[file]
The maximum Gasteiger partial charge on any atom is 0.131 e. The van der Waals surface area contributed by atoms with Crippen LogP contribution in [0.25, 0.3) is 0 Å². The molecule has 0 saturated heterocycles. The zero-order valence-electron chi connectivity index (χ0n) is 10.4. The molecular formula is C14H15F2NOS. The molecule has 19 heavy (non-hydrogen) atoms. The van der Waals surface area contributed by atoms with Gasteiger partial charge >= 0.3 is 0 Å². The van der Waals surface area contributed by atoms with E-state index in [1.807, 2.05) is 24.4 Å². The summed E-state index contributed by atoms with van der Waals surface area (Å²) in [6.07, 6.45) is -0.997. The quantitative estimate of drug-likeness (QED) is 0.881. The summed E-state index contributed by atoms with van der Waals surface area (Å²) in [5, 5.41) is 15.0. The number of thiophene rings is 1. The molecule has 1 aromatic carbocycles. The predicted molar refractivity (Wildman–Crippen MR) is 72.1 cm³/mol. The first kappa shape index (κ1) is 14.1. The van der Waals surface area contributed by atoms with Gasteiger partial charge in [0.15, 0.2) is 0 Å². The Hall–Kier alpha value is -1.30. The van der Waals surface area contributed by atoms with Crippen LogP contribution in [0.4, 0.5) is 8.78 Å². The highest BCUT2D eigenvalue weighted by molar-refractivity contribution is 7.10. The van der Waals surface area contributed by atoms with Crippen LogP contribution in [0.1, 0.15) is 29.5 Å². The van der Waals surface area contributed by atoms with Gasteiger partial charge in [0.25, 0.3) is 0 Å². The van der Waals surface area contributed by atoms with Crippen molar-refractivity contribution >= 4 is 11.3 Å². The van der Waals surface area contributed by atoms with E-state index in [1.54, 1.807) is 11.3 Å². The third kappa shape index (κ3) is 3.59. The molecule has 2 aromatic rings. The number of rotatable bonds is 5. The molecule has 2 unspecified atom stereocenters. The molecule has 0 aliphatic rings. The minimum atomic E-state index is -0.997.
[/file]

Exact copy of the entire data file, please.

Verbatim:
The maximum Gasteiger partial charge on any atom is 0.131 e. The van der Waals surface area contributed by atoms with Crippen LogP contribution in [0.25, 0.3) is 0 Å². The molecule has 0 saturated heterocycles. The zero-order valence-electron chi connectivity index (χ0n) is 10.4. The molecular formula is C14H15F2NOS. The molecule has 19 heavy (non-hydrogen) atoms. The van der Waals surface area contributed by atoms with Gasteiger partial charge >= 0.3 is 0 Å². The van der Waals surface area contributed by atoms with E-state index in [1.807, 2.05) is 24.4 Å². The summed E-state index contributed by atoms with van der Waals surface area (Å²) in [6.07, 6.45) is -0.997. The quantitative estimate of drug-likeness (QED) is 0.881. The summed E-state index contributed by atoms with van der Waals surface area (Å²) in [5, 5.41) is 15.0. The number of thiophene rings is 1. The molecule has 1 aromatic carbocycles. The predicted molar refractivity (Wildman–Crippen MR) is 72.1 cm³/mol. The first kappa shape index (κ1) is 14.1. The van der Waals surface area contributed by atoms with Gasteiger partial charge in [0.15, 0.2) is 0 Å². The Hall–Kier alpha value is -1.30. The van der Waals surface area contributed by atoms with Crippen LogP contribution in [0.4, 0.5) is 8.78 Å². The highest BCUT2D eigenvalue weighted by molar-refractivity contribution is 7.10. The van der Waals surface area contributed by atoms with Crippen LogP contribution in [0.1, 0.15) is 29.5 Å². The van der Waals surface area contributed by atoms with Gasteiger partial charge in [0.25, 0.3) is 0 Å². The van der Waals surface area contributed by atoms with Crippen molar-refractivity contribution >= 4 is 11.3 Å². The van der Waals surface area contributed by atoms with E-state index in [1.54, 1.807) is 11.3 Å². The third kappa shape index (κ3) is 3.59. The molecule has 2 aromatic rings. The number of rotatable bonds is 5. The molecule has 2 unspecified atom stereocenters. The molecule has 0 aliphatic rings. The minimum atomic E-state index is -0.997.